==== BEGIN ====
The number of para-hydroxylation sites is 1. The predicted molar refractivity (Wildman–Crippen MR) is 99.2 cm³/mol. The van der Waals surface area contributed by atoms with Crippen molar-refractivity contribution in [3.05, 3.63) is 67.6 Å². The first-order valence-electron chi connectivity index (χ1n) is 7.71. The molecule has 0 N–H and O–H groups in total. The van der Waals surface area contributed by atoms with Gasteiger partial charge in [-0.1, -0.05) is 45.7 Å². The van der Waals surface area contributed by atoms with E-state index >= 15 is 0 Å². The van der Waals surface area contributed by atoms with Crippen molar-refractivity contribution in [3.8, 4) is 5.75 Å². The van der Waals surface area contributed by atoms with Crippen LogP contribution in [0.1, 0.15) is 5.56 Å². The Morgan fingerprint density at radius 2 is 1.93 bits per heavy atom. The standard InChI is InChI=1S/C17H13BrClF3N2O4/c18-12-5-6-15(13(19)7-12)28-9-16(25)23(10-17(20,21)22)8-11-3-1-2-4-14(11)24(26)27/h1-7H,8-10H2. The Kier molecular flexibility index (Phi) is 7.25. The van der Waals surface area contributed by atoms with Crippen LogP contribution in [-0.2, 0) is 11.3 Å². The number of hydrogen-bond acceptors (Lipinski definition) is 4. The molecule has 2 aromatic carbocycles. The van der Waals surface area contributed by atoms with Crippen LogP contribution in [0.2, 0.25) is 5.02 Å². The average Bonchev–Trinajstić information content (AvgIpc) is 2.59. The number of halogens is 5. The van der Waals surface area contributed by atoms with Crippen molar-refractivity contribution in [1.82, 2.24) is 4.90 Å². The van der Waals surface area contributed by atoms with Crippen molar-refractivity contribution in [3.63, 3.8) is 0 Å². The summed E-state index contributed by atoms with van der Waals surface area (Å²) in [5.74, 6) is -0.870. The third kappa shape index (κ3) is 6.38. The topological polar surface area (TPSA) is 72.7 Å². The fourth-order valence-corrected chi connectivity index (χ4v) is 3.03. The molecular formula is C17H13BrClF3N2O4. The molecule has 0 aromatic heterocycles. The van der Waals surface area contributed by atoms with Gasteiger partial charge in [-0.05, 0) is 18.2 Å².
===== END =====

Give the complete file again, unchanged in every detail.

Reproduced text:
The number of para-hydroxylation sites is 1. The predicted molar refractivity (Wildman–Crippen MR) is 99.2 cm³/mol. The van der Waals surface area contributed by atoms with Crippen molar-refractivity contribution in [3.05, 3.63) is 67.6 Å². The first-order valence-electron chi connectivity index (χ1n) is 7.71. The molecule has 0 N–H and O–H groups in total. The van der Waals surface area contributed by atoms with Gasteiger partial charge in [-0.1, -0.05) is 45.7 Å². The van der Waals surface area contributed by atoms with E-state index >= 15 is 0 Å². The van der Waals surface area contributed by atoms with Crippen molar-refractivity contribution in [3.8, 4) is 5.75 Å². The van der Waals surface area contributed by atoms with Crippen LogP contribution in [0.1, 0.15) is 5.56 Å². The Morgan fingerprint density at radius 2 is 1.93 bits per heavy atom. The standard InChI is InChI=1S/C17H13BrClF3N2O4/c18-12-5-6-15(13(19)7-12)28-9-16(25)23(10-17(20,21)22)8-11-3-1-2-4-14(11)24(26)27/h1-7H,8-10H2. The Kier molecular flexibility index (Phi) is 7.25. The van der Waals surface area contributed by atoms with Crippen LogP contribution in [-0.2, 0) is 11.3 Å². The number of hydrogen-bond acceptors (Lipinski definition) is 4. The molecule has 2 aromatic carbocycles. The van der Waals surface area contributed by atoms with Crippen LogP contribution in [0.2, 0.25) is 5.02 Å². The average Bonchev–Trinajstić information content (AvgIpc) is 2.59. The number of halogens is 5. The van der Waals surface area contributed by atoms with Crippen molar-refractivity contribution in [1.82, 2.24) is 4.90 Å². The van der Waals surface area contributed by atoms with Crippen molar-refractivity contribution in [3.63, 3.8) is 0 Å². The summed E-state index contributed by atoms with van der Waals surface area (Å²) in [5.74, 6) is -0.870. The third kappa shape index (κ3) is 6.38. The topological polar surface area (TPSA) is 72.7 Å². The fourth-order valence-corrected chi connectivity index (χ4v) is 3.03. The molecular formula is C17H13BrClF3N2O4. The molecule has 0 aromatic heterocycles. The van der Waals surface area contributed by atoms with Gasteiger partial charge in [-0.05, 0) is 18.2 Å².